Over four decades, Afghanistan faced persistent violence. Despite hopes for change following the presence of the US-led international coalition since September 11, 2001, and the subsequent establishment of an elected government, the cycle of war crimes, crimes against humanity, and human rights violations continued, leaving thousands of victims among civilians.
Among them is Shahla (a pseudonym), an Afghan victim, who shares that her spouse, Khalil (a pseudonym), suffered injuries and permanent disability in a suicide attack on November 15, 2013, near the venue of the Consultative Loya Jirga on the US-AF security agreement, alongside Kabul Polytechnic University. Shahla states, “He was in a coma for a month, gradually recovering. But now he can’t see with one eye, found stutters, and one of his legs has shortened, walking with a cane.
Shahla, who was a former manager at Kabul University, recalls hearing the explosion upon returning from work. Unimaginably, her spouse, a prosecutor in the Attorney General’s Office, was injured in the attack. While holding back tears, she reflects, “Along the way, we were crying, wondering how many people were killed in this suicide attack. Oh, how did I know that my husband, my closest companion, has faced this attack.
The Kabul Police spokesperson reported 10 killed and 13 injured, mostly civilians.
Shahla laments her life partners’s happy past, now replaced by despair. She reveals, “Before the regime change, he went to work and was respected. Now, he no longer works and is no longer necessary. She continues, “They made me housebound, saying that it’s no longer possible for you to be a manager because you’re a woman, and must stay at home.” She describes losing her job as the “worst feeling” after her husband’s disability, a blow that hit her “very hard.”
Over the two decades of war in Afghanistan has inflicted thousands of casualties on civilians uninvolved in the violence. Prominent examples of international crimes, such as widespread suicide attacks and bombings by groups like the Taliban, remain unaccountable. The Taliban denies these acts, labeling them as “martyrdom” and attributing them to foreign “occupation,” while consistently denying war crimes and crimes against humanity allegations.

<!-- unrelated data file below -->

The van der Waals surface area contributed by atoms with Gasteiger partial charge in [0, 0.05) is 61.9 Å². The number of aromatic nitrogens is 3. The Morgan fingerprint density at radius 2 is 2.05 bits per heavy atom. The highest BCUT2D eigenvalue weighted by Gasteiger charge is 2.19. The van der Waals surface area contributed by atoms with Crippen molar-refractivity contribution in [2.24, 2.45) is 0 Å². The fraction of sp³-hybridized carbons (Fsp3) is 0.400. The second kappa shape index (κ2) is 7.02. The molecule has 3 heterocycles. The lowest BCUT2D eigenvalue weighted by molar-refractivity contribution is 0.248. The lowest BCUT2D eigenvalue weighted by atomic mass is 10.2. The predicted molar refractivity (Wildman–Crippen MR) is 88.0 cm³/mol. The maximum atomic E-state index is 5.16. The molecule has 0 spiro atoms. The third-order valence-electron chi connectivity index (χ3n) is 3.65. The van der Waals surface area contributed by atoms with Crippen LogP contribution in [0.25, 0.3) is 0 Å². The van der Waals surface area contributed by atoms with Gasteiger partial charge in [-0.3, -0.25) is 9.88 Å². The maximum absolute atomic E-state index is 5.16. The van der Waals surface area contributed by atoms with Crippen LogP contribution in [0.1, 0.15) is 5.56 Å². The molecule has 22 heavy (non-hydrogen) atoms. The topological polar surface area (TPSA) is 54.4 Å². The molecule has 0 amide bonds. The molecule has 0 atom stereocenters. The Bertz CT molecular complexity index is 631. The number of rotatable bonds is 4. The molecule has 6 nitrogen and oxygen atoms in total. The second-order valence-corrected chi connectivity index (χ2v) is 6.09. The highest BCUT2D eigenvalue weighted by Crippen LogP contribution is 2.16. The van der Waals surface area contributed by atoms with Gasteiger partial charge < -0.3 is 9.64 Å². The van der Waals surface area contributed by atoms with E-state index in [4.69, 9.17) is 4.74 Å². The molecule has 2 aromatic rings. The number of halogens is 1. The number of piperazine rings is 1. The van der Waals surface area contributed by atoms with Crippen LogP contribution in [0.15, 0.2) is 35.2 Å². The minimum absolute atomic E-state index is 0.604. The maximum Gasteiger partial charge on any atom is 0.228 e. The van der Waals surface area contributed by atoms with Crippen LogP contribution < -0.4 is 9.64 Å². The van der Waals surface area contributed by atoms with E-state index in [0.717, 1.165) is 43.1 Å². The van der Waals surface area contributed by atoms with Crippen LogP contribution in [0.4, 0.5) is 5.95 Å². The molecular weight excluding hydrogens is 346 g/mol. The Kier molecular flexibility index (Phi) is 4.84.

In a gathering in Qandahar on February 23, 2022, Sarajuddin Haqqani, the Taliban’s Minister of Interior, claimed that 1,050 of his followers have executed “martyrdom” attacks, with 1,500 aspiring to join their ranks. Haqqani, who also met and sympathized with the families of those who perpetrated suicide attacks, including in the Intercontinental Hotel, where they hold their ceremony, labeled the perpetrators as “Islamic and homeland heroes,” and promised land and financial assistance. Shahla, deeply impacted by watching the ceremonies, recalled, “I left the room, where I cried as much as I could. It’s very difficult, really very difficult,” expressing her strong aversion to the Taliban. When I asked Khalil what he would do if he were there, he struggled to answer, his voice breaking: “We hate them, and they hate us. We don’t face them, and they don’t face us.”
According to Shahla, while Khalil was a civilian, he has become a victim of this attack. They seek justice with anxiety and fear prevailing. She says, “Talking is too much when one could have spoken up. But unfortunately, you can’t say anything, and you have to shut up to avoid confrontation.” However, Shahla calls for the United Nations and the International Criminal Court, saying, “There should be at least empathy and assistance with these people. Justice must be ensured. [My spouse] was an innocent and impartial human being. The blood of the innocent that has been shed must be questioned from those [Taliban] who caused it.”
A Watson Institute report on the human cost of the long war in Afghanistan from 2001 to September 1, 2021, shows that the war has claimed a total of 176,206 lives. Approximately 50,762 of these were civilians, personnel from humanitarian organizations, journalists, and media workers.
Meanwhile, former Afghan Senator Lailuma Ahmadi asserts that the Taliban has committed numerous crimes in the past and continues to do so. She urges human rights defenders to intensify efforts to hold them accountable for crimes and human rights violations in Afghanistan.
Despite this, the killing and injuring of civilians in violence and human rights abuses have always been serious concerns for the global community and human rights organizations. The ITJP’s chairperson states, “Victims of crimes must not be forgotten over time and under the influence of other developments”. He emphasizes that perpetrators of crimes, regardless of their power, must be held accountable to prevent the recurrence of crimes in the future.
However, the United Nations, in its recent report on August 22, 2023, declared that during its two-year rule, the Taliban were responsible for extrajudicial killings, torture, mistreatment, arbitrary arrests, and the detention of 800 individuals from the previous government, including former government officials and members of security and defense forces. This is in addition to numerous reports by human rights organizations and media outlets after the Taliban’s takeover in Afghanistan, indicating extrajudicial killings, arbitrary detentions, torture, and widespread violations of human rights, including the rights of protesting women and prosecutors.